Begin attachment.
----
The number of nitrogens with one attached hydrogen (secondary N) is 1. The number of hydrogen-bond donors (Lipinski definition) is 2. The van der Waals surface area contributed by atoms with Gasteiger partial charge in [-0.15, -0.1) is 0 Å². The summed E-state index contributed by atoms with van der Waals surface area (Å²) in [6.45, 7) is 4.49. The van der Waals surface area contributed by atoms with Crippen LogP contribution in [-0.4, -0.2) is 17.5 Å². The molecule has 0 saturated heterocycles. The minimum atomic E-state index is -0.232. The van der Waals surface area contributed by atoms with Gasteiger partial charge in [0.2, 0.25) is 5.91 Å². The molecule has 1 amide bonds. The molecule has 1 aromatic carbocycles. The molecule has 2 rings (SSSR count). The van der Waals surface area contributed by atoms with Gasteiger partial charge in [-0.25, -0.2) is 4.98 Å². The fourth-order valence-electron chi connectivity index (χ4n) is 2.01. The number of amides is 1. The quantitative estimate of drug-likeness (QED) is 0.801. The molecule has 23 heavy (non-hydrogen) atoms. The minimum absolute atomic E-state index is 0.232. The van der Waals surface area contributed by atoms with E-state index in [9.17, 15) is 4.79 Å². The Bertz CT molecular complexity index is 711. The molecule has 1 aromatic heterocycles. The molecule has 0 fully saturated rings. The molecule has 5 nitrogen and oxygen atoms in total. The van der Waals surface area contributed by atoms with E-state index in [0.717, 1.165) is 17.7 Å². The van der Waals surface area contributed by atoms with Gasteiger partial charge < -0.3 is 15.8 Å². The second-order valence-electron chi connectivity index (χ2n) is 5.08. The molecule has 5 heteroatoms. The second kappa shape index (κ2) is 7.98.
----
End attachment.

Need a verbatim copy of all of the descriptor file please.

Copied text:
The number of nitrogens with one attached hydrogen (secondary N) is 1. The number of hydrogen-bond donors (Lipinski definition) is 2. The van der Waals surface area contributed by atoms with Gasteiger partial charge in [-0.15, -0.1) is 0 Å². The summed E-state index contributed by atoms with van der Waals surface area (Å²) in [6.45, 7) is 4.49. The van der Waals surface area contributed by atoms with Crippen LogP contribution in [-0.4, -0.2) is 17.5 Å². The molecule has 0 saturated heterocycles. The minimum atomic E-state index is -0.232. The van der Waals surface area contributed by atoms with Gasteiger partial charge in [0.2, 0.25) is 5.91 Å². The molecule has 1 amide bonds. The molecule has 1 aromatic carbocycles. The molecule has 2 rings (SSSR count). The van der Waals surface area contributed by atoms with Gasteiger partial charge in [-0.25, -0.2) is 4.98 Å². The fourth-order valence-electron chi connectivity index (χ4n) is 2.01. The number of amides is 1. The quantitative estimate of drug-likeness (QED) is 0.801. The molecule has 23 heavy (non-hydrogen) atoms. The minimum absolute atomic E-state index is 0.232. The van der Waals surface area contributed by atoms with E-state index in [9.17, 15) is 4.79 Å². The Bertz CT molecular complexity index is 711. The molecule has 1 aromatic heterocycles. The molecule has 0 fully saturated rings. The molecule has 5 nitrogen and oxygen atoms in total. The van der Waals surface area contributed by atoms with E-state index in [0.717, 1.165) is 17.7 Å². The van der Waals surface area contributed by atoms with Gasteiger partial charge < -0.3 is 15.8 Å². The second-order valence-electron chi connectivity index (χ2n) is 5.08. The molecule has 5 heteroatoms. The second kappa shape index (κ2) is 7.98.